Jonathan Thompson provides an interesting review of WRA's "revelations" about shale oil production from oil shale, but it is a bit superficial when it comes to water use for oil shale.
First, terminology: for more than 100 years, oil shale and shale oil have referred to the source rock and the product respectively of oil shale retorting. Oil-bearing shale and shale-hosted oil (terms I coined several years ago) would be geologically appropriate terms for rock and product for formations like the Bakken, in which oil has been generated by geothermal heat due to burial, but would not apply to oil shale. Oil shale and wine grapes, must go through complex processing to generate the product that gives them their names. Not all kerogen, the complex organic material (not exclusively hydrocarbon) that produces all oil, is waxy, although the Green River Formation kerogen is.
Second, water use: even with today's technology and drilling rates, hydraulic fracturing uses less than 1% of Colorado's water. Oil shale processing at the levels envisioned, even the high water use system proposed by Chevron's lawyers to justify retaining their full water right, would also use about 1% to produce a few hundred million dollars worth of crude oil per day.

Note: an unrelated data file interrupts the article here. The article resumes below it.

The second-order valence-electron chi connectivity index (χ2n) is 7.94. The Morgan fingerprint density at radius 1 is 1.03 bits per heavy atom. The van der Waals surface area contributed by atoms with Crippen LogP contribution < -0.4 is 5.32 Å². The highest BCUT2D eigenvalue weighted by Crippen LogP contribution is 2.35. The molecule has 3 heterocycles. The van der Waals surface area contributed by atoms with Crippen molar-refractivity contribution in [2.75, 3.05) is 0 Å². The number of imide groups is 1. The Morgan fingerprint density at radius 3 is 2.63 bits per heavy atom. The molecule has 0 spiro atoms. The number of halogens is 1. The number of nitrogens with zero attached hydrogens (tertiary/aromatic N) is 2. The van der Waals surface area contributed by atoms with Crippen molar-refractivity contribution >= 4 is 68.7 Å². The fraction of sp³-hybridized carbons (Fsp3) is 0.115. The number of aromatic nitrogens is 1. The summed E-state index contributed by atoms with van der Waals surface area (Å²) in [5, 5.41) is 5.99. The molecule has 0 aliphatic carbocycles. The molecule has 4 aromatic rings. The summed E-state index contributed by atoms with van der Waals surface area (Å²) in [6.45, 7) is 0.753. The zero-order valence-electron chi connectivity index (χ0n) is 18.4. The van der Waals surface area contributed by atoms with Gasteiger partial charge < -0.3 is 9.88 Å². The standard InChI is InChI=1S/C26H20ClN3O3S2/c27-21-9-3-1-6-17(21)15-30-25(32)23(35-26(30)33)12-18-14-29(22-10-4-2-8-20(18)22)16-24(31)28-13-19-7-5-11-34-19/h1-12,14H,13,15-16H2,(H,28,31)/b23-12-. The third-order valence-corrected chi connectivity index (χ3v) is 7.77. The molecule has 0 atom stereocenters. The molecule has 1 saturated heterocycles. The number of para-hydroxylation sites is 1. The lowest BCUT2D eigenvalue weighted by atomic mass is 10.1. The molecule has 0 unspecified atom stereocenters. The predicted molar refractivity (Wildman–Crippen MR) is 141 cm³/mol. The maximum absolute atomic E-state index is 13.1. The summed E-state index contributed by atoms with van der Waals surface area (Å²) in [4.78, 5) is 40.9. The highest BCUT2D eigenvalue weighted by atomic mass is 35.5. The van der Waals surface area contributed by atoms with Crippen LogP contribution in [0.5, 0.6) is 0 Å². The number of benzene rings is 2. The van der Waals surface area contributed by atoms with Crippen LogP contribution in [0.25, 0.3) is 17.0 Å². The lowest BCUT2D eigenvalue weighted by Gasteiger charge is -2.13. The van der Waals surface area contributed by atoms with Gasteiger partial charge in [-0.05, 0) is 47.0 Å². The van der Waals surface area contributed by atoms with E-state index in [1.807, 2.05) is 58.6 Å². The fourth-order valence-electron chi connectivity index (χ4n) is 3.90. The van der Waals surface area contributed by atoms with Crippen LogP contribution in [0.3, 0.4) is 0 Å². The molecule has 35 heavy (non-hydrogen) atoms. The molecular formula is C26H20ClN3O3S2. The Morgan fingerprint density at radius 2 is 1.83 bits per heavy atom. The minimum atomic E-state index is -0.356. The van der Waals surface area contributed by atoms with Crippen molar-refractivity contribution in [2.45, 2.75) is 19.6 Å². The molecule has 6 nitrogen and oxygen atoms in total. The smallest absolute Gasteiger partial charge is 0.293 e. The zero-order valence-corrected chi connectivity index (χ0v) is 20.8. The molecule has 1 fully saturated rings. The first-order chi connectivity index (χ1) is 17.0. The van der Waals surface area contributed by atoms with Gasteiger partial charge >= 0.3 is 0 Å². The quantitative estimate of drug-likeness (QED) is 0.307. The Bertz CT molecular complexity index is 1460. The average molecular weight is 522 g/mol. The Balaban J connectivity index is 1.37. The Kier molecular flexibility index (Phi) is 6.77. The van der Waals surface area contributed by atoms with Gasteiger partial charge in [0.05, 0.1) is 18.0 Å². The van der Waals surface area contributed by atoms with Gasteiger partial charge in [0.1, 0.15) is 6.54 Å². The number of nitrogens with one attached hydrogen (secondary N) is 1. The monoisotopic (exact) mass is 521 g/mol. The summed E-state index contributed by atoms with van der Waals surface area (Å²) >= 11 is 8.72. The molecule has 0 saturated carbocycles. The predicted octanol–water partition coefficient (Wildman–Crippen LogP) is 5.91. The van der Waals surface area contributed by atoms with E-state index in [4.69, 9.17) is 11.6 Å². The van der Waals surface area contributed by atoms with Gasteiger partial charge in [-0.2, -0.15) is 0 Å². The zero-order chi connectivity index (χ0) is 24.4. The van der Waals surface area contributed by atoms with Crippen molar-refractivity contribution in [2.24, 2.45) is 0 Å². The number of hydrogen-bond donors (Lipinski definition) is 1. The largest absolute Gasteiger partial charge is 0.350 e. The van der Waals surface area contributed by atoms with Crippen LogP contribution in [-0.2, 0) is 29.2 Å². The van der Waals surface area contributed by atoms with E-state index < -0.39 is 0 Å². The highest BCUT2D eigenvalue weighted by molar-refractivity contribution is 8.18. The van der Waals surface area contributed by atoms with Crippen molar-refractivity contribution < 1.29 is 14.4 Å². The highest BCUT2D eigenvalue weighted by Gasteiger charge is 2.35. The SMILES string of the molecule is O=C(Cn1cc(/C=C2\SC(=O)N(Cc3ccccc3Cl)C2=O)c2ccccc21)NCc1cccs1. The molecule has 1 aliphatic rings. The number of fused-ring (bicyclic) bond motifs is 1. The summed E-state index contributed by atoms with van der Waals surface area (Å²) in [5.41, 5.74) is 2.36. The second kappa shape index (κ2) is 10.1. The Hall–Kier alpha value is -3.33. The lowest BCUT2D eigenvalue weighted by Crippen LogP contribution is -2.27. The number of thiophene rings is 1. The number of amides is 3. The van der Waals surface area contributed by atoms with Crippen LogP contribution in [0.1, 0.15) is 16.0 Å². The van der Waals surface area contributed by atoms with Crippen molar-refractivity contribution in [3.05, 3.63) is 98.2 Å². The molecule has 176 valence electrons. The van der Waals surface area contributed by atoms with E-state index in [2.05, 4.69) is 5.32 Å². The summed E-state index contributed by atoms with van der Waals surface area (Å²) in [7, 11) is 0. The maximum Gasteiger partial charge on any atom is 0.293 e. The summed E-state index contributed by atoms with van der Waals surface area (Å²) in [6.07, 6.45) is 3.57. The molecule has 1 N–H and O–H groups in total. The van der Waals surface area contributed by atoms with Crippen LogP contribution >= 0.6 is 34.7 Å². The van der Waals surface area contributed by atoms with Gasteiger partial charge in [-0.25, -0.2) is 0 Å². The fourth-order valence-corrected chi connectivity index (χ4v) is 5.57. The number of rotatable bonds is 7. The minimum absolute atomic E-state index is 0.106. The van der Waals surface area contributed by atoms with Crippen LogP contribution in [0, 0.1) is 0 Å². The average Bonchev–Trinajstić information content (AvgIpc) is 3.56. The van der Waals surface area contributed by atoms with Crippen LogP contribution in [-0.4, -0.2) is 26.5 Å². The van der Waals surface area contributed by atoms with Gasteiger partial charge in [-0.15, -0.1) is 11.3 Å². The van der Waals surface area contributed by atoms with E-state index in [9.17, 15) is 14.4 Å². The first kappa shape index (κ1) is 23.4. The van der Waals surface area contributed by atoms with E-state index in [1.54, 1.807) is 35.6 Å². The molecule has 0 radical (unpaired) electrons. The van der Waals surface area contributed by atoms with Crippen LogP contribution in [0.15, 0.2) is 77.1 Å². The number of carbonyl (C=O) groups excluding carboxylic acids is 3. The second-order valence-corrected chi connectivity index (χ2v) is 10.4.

Biofuel fabrication requires 5 to 100 times as much per unit product. A two liter bottle of Coke uses 1-2 times as much as the dated technology "proposed" by Chevron's lawyers to defend a water right they might just want to sell along with the lease they say they will not use, but have not yet relinquished. If water use is a critical criterion, should we be using Colorado River water to make wine? The water use number cited for Las Vegas takes account only of home use; none of the industrial water uses incidental to people's lives is included.
Finally, Chevron's "new technology choice": certainly, no Chevron technical person in the past eight years has presented any results of technical investigations of surface retorting at oil shale conferences.
Much as the author and WRA would like to make this story the "truth" about oil shale water use, most people recognize that documents traded among lawyers are directed at shaping fact to support a particular viewpoint. The topic of water use for oil shale is complex and rapidly evolving. It deserves a more balanced discussion than it gets in this piece that declares its bias from the first sentence.
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